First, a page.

The city of San Francisco, recognized for its progressive approach to issues, recently announced that they have met their 2008 mandate to reduce per vehicle greenhouse gas emissions by 20 percent below 1990 levels.
According to San Francisco’s Cityinsider, “Phasing in hybrid electric and compressed natural gas cabs into the fleet … resulted in 35,139 fewer metric tons of greenhouse gas emissions being spewed into our skies, the same as taking 6,890 cars off the road each year. It [also] saved cab drivers $11 million in gas costs each year.” San Francisco now has 1,432 cabs compared to the 821 they had in 1990, showing a decrease in overall emissions of the fleet by 10 percent.
Other large cities have been less successful in achieving similar results. And the Taxi and Limousine Commission in several cities have been successful in thwarting emission changes by claiming that Energy Policy and Conservation Act and the Clean Air Act preempt city mandates. When New York city attempted to mandate their yellow taxis green, they were stopped by the Supreme Court. City cabbies resisted the switchover because they anticipated the costs of conversion to be high. They sued the Taxi and Limousine Commission, claiming that by mandating hybrid cab use the city’s regulations preempted Federal law.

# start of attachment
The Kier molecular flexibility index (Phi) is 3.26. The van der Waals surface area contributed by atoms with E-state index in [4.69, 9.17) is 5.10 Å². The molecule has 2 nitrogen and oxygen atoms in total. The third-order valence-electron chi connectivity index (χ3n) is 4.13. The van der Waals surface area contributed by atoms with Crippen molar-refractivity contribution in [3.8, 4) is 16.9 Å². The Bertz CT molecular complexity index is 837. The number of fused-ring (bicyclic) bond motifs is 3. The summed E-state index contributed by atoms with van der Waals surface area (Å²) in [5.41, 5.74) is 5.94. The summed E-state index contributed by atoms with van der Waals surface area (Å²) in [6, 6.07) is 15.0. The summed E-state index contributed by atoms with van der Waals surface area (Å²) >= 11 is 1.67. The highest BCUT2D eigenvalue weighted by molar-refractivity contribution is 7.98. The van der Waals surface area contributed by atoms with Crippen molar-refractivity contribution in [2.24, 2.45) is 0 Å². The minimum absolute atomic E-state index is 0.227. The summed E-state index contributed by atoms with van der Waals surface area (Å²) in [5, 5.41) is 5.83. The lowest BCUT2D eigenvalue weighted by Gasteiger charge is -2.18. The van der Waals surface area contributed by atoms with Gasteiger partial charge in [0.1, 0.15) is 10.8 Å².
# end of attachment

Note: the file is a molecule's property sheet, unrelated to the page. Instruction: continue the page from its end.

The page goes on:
Unlike San Francisco, who had anticipated resistance from drivers and worked to resolve this in an innovative way, New York mandated that taxis achieve 25 miles per gallon although not specifically calling for hybrids. These regulations ran counter to federal guidelines and the courts agreed that ” … questions of federal preemption begin with the Supremacy Clause of the United States Constitution which ‘invalidates state laws that interfere with, or are contrary to, federal law.’”
San Francisco progressives raised funds to buy hybrid taxis for the city’s fleet by increasing the 10 hour daily rental fees for cabbies. At the time, drivers had a hard time accepting that increased mileage on a hybrid taxi would also mean increased profits in their pockets. They have since changed their minds. And the bonus is that riders of San Francisco were not asked to pay more in fares.
Photo credit flickr Demetrios Lyras